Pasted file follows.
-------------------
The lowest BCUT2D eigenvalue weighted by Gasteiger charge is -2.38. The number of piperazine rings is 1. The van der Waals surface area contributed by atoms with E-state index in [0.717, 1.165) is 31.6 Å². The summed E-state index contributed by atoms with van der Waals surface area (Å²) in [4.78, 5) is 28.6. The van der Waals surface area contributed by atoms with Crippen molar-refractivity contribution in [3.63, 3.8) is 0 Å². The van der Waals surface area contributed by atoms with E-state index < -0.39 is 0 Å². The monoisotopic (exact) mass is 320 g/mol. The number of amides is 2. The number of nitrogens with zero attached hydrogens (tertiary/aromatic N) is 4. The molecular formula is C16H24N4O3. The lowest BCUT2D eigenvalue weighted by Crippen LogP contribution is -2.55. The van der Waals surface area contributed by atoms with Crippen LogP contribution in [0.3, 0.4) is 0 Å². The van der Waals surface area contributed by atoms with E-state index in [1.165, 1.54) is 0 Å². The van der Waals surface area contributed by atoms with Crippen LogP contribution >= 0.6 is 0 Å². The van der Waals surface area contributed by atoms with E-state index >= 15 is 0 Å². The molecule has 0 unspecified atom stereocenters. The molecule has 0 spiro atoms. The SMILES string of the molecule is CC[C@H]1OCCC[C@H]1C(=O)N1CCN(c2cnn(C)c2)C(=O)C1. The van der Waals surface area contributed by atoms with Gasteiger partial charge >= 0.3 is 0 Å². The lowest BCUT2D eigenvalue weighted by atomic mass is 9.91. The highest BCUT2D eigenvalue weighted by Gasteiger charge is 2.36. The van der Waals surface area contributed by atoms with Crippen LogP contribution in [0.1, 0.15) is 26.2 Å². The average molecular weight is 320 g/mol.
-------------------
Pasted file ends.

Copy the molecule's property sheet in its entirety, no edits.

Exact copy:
The lowest BCUT2D eigenvalue weighted by Gasteiger charge is -2.38. The number of piperazine rings is 1. The van der Waals surface area contributed by atoms with E-state index in [0.717, 1.165) is 31.6 Å². The summed E-state index contributed by atoms with van der Waals surface area (Å²) in [4.78, 5) is 28.6. The van der Waals surface area contributed by atoms with Crippen molar-refractivity contribution in [3.63, 3.8) is 0 Å². The van der Waals surface area contributed by atoms with E-state index < -0.39 is 0 Å². The monoisotopic (exact) mass is 320 g/mol. The number of amides is 2. The number of nitrogens with zero attached hydrogens (tertiary/aromatic N) is 4. The molecular formula is C16H24N4O3. The lowest BCUT2D eigenvalue weighted by Crippen LogP contribution is -2.55. The van der Waals surface area contributed by atoms with Crippen LogP contribution in [0.3, 0.4) is 0 Å². The van der Waals surface area contributed by atoms with E-state index in [1.165, 1.54) is 0 Å². The van der Waals surface area contributed by atoms with Crippen LogP contribution >= 0.6 is 0 Å². The van der Waals surface area contributed by atoms with E-state index >= 15 is 0 Å². The molecule has 0 unspecified atom stereocenters. The molecule has 0 spiro atoms. The SMILES string of the molecule is CC[C@H]1OCCC[C@H]1C(=O)N1CCN(c2cnn(C)c2)C(=O)C1. The van der Waals surface area contributed by atoms with Gasteiger partial charge >= 0.3 is 0 Å². The lowest BCUT2D eigenvalue weighted by atomic mass is 9.91. The highest BCUT2D eigenvalue weighted by Gasteiger charge is 2.36. The van der Waals surface area contributed by atoms with Crippen LogP contribution in [0.1, 0.15) is 26.2 Å². The average molecular weight is 320 g/mol.